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There is no one “right” way to grieve, but one thing is for sure: it isn't the same as depression. Here's how to tell the difference.

Grief is experienced by all people at some point of life. It is the natural reaction to loss, which is experienced on both a personal and universal level. Grief is a strong, sometimes overwhelming emotion for people, regardless of whether their sadness stems from the loss of a loved one, a terminal diagnosis, ending of an important relationship, job loss, or living through another’s loss. There is no one “right” way to grieve, and there is no way to anticipate exactly how the feelings of sadness, anger, loss, and loneliness will heal and resolve. Individuals might find themselves feeling numb and removed from daily life, unable to carry on with regular duties while overcome by their sense of loss.

Some have described the grieving process as a roller coaster, filled with highs and lows. Over time the roller coaster evens out so the highs and lows are more manageable, but the big ups and downs can reappear, especially at important family events, anniversaries, holidays, or other special occasions. People who have suffered grief do say that it will get better with time and the support of friends and loved ones.

It is important to be aware that one can’t control the process and to prepare for varying stages of grief. Understanding why one is suffering can help, as can talking to others and trying to resolve issues that cause significant emotional pain, such as feeling guilty for a loved one’s death. Mourning can last for months or years. Generally, pain is tempered as time passes and as the bereaved adapts to life without a loved one.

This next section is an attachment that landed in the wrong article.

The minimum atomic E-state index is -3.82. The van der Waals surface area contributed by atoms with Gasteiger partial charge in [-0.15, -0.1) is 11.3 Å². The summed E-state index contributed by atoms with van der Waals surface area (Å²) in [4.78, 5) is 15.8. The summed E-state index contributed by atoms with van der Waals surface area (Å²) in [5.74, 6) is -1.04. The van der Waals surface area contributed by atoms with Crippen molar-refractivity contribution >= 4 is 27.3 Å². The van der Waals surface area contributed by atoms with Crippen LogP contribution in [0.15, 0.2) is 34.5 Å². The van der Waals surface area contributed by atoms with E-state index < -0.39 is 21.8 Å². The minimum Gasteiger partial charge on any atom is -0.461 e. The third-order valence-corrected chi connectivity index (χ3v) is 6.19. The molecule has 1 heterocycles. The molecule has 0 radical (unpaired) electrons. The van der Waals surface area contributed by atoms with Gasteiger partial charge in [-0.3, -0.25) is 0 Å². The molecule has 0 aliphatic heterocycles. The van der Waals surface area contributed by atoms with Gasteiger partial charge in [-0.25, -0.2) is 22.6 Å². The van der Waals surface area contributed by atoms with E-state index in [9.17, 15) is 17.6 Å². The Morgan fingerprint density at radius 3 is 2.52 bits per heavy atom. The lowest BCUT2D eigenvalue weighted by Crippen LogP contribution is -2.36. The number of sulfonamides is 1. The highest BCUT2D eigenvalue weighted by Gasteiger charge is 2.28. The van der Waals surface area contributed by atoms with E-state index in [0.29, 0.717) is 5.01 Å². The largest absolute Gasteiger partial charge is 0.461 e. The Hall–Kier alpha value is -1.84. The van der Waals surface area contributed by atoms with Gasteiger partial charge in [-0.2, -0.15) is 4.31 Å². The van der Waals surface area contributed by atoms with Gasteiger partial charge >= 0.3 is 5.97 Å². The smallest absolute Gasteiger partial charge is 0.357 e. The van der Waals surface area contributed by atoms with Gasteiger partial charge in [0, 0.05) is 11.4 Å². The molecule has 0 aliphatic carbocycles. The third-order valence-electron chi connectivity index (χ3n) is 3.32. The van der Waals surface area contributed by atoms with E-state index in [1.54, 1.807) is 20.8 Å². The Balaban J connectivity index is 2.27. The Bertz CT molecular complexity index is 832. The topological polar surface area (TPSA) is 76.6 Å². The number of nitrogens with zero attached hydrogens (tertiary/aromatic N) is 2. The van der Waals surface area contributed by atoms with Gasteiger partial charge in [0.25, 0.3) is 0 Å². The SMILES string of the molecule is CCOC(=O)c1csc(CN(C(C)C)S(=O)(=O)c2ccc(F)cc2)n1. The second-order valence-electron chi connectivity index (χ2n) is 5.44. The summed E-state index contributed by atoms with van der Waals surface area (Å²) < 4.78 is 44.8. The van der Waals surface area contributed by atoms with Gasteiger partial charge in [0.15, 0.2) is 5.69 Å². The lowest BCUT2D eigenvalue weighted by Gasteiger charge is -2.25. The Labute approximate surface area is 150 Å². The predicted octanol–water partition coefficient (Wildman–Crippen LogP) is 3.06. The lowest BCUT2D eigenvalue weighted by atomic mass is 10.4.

There are common misconceptions about grieving which must be clarified:

‘Grieving should not last longer than six months’.

There is no timeline for grief. Grief reactions vary in intensity. They can be triggered or worsened by anniversaries and holidays.

‘Only weak individuals grieve’.

Everyone grieves. After a loss, feelings are unpredictable. They can range from sadness to fear to loneliness to anger. Hiding emotions during grief is not helpful. Processing feelings is extremely important to heal and recover from grief and loss

‘Not crying following a loss means you are not experiencing grief.’

Lack of crying or sadness following a death does not mean someone is not grieving. Many people are in a state of shock or numbness following a death and aren’t able to cry. Others may cry privately. Some who come to terms with the death quickly do not appear as affected by the death compared to others who show more outward signs of grief.

‘We slowly and predictably recover from grief’.

Grief is an uneven process, best thought of as a roller coaster with no timeline. It doesn’t have a specific ending point, and recovering does not mean “letting go”; rather, over time most people learn to live with the loss.

‘People who are grieving need to be left alone’.

Social support is extremely important for people who are grieving, for a period long after the loss. People who are grieving need opportunities to share their memories, talk about their loved one and their loss, and receive support from others.

Coping with loss is ultimately a deeply personal and singular experience, yet others can be there for the person and help comfort them through the process. The best thing one can do is to allow themselves to feel the grief as it comes over and allow it to pass. Resisting it only will prolong the natural process of healing.

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